Poplar Grove Annexation and Development Proposal
On November 18, 2013, the Hollywood Town Council unanimously voted to deny the proposed Poplar Grove Development Agreement for 750-acres of land neighboring the Ashley River Historic District, preventing the extension of sewer and water to the property and retaining its current rural zoning. Subsequent to Council’s denial of the Development Agreement, the developer withdrew the Annexation Petition from consideration and abandoned plans to build thousands of homes on the site.
In October 2013, a developer proposed annexation of 750 acres of undeveloped land just west of the Town of Hollywood municipal limits on the Davidson Road/County Line Road bend (south of Poplar Grove). This property is currently zoned Resource Management (1 unit per 25 acres) and AG-10 (1 unit per 10 acres) in unincorporated Charleston County.
If the property was annexed and the proposed development agreement was approved, the Town would have zoned the property R-2 which allows a density of 7 units per acre. The approval of the annexation and subsequent rezoning would have multiplied the allowable density by 175 times—meaning the total number of houses that could be built on these 750 acres would increase from 35 houses to 5,260 houses.
Further, the proposed Development Agreement forced the Town to sell half of all sewer taps in Hollywood to this single development and allowed the developer to acquire all taps that become available in the future. Pledging all sewer taps to a new development (that currently isn’t even within Hollywood town limits) at a reduced rate would not help meet the needs of the current Hollywood residents. Once all taps are purchased by the developer, current residents on septic would no longer have the option to hook up to the Town’s sewer system.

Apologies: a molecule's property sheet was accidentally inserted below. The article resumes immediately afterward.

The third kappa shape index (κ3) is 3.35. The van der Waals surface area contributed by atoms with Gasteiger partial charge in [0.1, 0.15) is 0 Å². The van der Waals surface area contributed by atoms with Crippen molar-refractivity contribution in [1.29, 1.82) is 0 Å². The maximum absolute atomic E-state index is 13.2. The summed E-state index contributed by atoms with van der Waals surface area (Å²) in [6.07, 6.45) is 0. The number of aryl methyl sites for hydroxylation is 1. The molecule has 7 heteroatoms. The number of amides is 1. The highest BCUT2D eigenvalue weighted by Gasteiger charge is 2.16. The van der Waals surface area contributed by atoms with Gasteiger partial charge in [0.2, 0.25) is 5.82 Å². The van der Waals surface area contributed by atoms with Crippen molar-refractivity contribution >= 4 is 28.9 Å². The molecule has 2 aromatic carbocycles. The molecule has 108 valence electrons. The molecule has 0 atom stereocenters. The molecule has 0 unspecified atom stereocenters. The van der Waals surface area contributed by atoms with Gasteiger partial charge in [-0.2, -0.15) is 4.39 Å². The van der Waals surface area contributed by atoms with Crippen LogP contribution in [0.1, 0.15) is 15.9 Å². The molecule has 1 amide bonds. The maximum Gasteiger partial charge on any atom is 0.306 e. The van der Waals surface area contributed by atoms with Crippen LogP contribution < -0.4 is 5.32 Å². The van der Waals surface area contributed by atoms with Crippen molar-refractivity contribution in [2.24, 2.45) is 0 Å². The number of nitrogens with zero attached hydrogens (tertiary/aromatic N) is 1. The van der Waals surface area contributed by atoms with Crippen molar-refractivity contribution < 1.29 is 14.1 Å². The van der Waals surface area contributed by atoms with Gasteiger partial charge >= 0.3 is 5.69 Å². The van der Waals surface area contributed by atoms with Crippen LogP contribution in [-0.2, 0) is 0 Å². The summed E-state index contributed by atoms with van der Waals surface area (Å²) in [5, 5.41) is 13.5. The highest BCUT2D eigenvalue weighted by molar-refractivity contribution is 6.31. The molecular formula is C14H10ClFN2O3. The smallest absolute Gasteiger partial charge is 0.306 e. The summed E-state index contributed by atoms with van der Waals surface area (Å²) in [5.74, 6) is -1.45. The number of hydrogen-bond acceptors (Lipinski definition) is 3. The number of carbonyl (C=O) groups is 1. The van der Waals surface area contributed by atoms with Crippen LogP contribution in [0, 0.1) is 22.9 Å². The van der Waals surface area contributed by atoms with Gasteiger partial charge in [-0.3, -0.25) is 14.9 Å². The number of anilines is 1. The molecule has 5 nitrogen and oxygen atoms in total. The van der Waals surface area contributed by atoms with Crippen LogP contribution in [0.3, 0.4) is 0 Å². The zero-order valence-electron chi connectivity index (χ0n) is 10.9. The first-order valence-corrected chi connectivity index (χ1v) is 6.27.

This property is located near the 13,000 acres placed under conservation easement nearly a decade ago, made possible by the resilient efforts of the Conservation League, Ducks Unlimited, private foundations, and the S.C. Conservation Bank. Annexation and development of this property would have allowed for the eventual construction of over 5,000 homes, promised virtually all of the Town’s sewer service to one developer, and permanently changed the rural lifestyle and character of the area.
Thanks to all involved in this issue and took action to voice their concerns. Without your hard work and dedication to the rural character of the area and the well-being of Hollywood residents, this victory for conservation would not have been possible.
Please take time to thank Mayor Heyward and the Hollywood Town Council Members for their attention to the issue and receptivity to public concerns. It is important to recognize their commitment to making the best decision possible for the Town of Hollywood, its residents, and the environment.